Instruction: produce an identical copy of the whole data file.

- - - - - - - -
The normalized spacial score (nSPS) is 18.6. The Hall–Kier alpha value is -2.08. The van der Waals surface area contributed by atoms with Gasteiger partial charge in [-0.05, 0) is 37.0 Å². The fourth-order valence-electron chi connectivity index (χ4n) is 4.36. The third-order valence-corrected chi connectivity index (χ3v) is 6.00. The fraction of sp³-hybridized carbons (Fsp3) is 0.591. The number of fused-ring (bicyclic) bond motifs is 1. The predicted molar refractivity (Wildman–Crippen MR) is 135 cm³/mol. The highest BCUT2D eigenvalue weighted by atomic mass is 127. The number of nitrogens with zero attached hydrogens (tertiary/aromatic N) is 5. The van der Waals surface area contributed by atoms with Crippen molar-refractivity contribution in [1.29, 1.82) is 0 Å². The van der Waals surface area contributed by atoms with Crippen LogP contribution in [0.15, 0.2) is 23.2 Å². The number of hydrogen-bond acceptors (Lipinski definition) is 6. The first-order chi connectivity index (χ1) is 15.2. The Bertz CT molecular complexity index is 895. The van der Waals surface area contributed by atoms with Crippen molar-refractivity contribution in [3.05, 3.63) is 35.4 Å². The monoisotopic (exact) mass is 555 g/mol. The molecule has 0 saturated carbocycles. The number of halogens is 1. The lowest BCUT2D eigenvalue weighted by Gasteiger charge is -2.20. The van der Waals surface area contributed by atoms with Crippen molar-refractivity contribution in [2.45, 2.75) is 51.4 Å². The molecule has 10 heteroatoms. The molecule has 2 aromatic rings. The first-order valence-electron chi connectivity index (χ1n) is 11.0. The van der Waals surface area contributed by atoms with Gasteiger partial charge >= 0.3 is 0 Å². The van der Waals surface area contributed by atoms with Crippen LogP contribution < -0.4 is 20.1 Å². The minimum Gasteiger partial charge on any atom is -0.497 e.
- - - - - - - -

The normalized spacial score (nSPS) is 18.6. The Hall–Kier alpha value is -2.08. The van der Waals surface area contributed by atoms with Gasteiger partial charge in [-0.05, 0) is 37.0 Å². The fourth-order valence-electron chi connectivity index (χ4n) is 4.36. The third-order valence-corrected chi connectivity index (χ3v) is 6.00. The fraction of sp³-hybridized carbons (Fsp3) is 0.591. The number of fused-ring (bicyclic) bond motifs is 1. The predicted molar refractivity (Wildman–Crippen MR) is 135 cm³/mol. The highest BCUT2D eigenvalue weighted by atomic mass is 127. The number of nitrogens with zero attached hydrogens (tertiary/aromatic N) is 5. The van der Waals surface area contributed by atoms with Crippen molar-refractivity contribution in [1.29, 1.82) is 0 Å². The van der Waals surface area contributed by atoms with Crippen LogP contribution in [0.15, 0.2) is 23.2 Å². The number of hydrogen-bond acceptors (Lipinski definition) is 6. The first-order chi connectivity index (χ1) is 15.2. The Bertz CT molecular complexity index is 895. The van der Waals surface area contributed by atoms with Crippen molar-refractivity contribution in [3.05, 3.63) is 35.4 Å². The monoisotopic (exact) mass is 555 g/mol. The molecule has 0 saturated carbocycles. The number of halogens is 1. The lowest BCUT2D eigenvalue weighted by Gasteiger charge is -2.20. The van der Waals surface area contributed by atoms with Crippen molar-refractivity contribution in [2.45, 2.75) is 51.4 Å². The molecule has 10 heteroatoms. The molecule has 2 aromatic rings. The first-order valence-electron chi connectivity index (χ1n) is 11.0. The van der Waals surface area contributed by atoms with Gasteiger partial charge >= 0.3 is 0 Å². The van der Waals surface area contributed by atoms with Crippen LogP contribution < -0.4 is 20.1 Å². The minimum Gasteiger partial charge on any atom is -0.497 e.